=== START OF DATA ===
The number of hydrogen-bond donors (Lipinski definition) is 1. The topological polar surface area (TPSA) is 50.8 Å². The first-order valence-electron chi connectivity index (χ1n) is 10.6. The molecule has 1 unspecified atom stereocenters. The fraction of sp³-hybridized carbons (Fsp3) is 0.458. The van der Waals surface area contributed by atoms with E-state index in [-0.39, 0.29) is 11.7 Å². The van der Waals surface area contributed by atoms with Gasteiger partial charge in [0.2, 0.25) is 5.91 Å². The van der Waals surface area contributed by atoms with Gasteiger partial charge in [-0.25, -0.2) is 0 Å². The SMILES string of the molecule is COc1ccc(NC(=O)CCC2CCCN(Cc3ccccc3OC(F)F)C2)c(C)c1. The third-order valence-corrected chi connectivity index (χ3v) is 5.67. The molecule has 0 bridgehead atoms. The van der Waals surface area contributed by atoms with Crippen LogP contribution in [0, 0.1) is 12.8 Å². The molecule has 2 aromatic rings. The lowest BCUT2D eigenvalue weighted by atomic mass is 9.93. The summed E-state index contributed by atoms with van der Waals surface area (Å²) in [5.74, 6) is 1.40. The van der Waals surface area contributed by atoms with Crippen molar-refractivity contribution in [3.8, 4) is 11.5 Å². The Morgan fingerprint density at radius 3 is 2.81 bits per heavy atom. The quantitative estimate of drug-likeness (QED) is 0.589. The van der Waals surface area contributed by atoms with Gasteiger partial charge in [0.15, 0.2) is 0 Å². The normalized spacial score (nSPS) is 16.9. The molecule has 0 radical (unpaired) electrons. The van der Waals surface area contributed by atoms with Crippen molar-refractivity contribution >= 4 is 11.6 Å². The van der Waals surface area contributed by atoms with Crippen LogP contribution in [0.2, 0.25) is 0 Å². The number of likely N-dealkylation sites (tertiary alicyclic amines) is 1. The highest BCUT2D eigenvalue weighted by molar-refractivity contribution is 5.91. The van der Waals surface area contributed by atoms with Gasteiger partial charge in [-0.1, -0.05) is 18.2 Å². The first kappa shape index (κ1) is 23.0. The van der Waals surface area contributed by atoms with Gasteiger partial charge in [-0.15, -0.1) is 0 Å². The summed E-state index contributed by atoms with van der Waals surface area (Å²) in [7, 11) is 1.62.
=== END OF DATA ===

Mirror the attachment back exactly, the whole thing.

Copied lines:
The number of hydrogen-bond donors (Lipinski definition) is 1. The topological polar surface area (TPSA) is 50.8 Å². The first-order valence-electron chi connectivity index (χ1n) is 10.6. The molecule has 1 unspecified atom stereocenters. The fraction of sp³-hybridized carbons (Fsp3) is 0.458. The van der Waals surface area contributed by atoms with E-state index in [-0.39, 0.29) is 11.7 Å². The van der Waals surface area contributed by atoms with Gasteiger partial charge in [0.2, 0.25) is 5.91 Å². The van der Waals surface area contributed by atoms with Gasteiger partial charge in [-0.25, -0.2) is 0 Å². The SMILES string of the molecule is COc1ccc(NC(=O)CCC2CCCN(Cc3ccccc3OC(F)F)C2)c(C)c1. The third-order valence-corrected chi connectivity index (χ3v) is 5.67. The molecule has 0 bridgehead atoms. The van der Waals surface area contributed by atoms with Crippen LogP contribution in [0, 0.1) is 12.8 Å². The molecule has 2 aromatic rings. The lowest BCUT2D eigenvalue weighted by atomic mass is 9.93. The summed E-state index contributed by atoms with van der Waals surface area (Å²) in [5.74, 6) is 1.40. The van der Waals surface area contributed by atoms with Crippen molar-refractivity contribution in [3.8, 4) is 11.5 Å². The Morgan fingerprint density at radius 3 is 2.81 bits per heavy atom. The quantitative estimate of drug-likeness (QED) is 0.589. The van der Waals surface area contributed by atoms with Gasteiger partial charge in [0.15, 0.2) is 0 Å². The normalized spacial score (nSPS) is 16.9. The molecule has 0 radical (unpaired) electrons. The van der Waals surface area contributed by atoms with Crippen molar-refractivity contribution >= 4 is 11.6 Å². The van der Waals surface area contributed by atoms with Crippen LogP contribution in [0.2, 0.25) is 0 Å². The number of likely N-dealkylation sites (tertiary alicyclic amines) is 1. The highest BCUT2D eigenvalue weighted by molar-refractivity contribution is 5.91. The van der Waals surface area contributed by atoms with Gasteiger partial charge in [-0.1, -0.05) is 18.2 Å². The first kappa shape index (κ1) is 23.0. The van der Waals surface area contributed by atoms with Gasteiger partial charge in [-0.15, -0.1) is 0 Å². The summed E-state index contributed by atoms with van der Waals surface area (Å²) in [7, 11) is 1.62.